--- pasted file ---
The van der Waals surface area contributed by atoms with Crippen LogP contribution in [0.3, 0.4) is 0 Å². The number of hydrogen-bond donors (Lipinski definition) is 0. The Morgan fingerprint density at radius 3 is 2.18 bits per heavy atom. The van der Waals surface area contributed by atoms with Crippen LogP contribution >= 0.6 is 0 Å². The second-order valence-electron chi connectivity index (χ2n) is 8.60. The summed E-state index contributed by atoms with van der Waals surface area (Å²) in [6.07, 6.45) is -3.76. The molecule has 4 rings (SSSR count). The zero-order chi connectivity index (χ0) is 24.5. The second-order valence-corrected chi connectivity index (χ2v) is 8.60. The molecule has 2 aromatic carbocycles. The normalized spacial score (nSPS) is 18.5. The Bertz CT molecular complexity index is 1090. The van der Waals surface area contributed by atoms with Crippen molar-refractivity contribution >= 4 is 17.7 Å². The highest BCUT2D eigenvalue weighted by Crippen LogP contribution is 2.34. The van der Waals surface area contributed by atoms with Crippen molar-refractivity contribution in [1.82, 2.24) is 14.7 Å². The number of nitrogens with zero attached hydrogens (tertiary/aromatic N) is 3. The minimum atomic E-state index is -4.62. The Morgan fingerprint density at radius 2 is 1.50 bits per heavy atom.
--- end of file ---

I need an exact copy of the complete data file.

The van der Waals surface area contributed by atoms with Crippen LogP contribution in [0.3, 0.4) is 0 Å². The number of hydrogen-bond donors (Lipinski definition) is 0. The Morgan fingerprint density at radius 3 is 2.18 bits per heavy atom. The van der Waals surface area contributed by atoms with Crippen LogP contribution >= 0.6 is 0 Å². The second-order valence-electron chi connectivity index (χ2n) is 8.60. The summed E-state index contributed by atoms with van der Waals surface area (Å²) in [6.07, 6.45) is -3.76. The molecule has 4 rings (SSSR count). The zero-order chi connectivity index (χ0) is 24.5. The second-order valence-corrected chi connectivity index (χ2v) is 8.60. The molecule has 2 aromatic carbocycles. The normalized spacial score (nSPS) is 18.5. The Bertz CT molecular complexity index is 1090. The van der Waals surface area contributed by atoms with Crippen molar-refractivity contribution >= 4 is 17.7 Å². The highest BCUT2D eigenvalue weighted by Crippen LogP contribution is 2.34. The van der Waals surface area contributed by atoms with Crippen molar-refractivity contribution in [1.82, 2.24) is 14.7 Å². The number of nitrogens with zero attached hydrogens (tertiary/aromatic N) is 3. The minimum atomic E-state index is -4.62. The Morgan fingerprint density at radius 2 is 1.50 bits per heavy atom.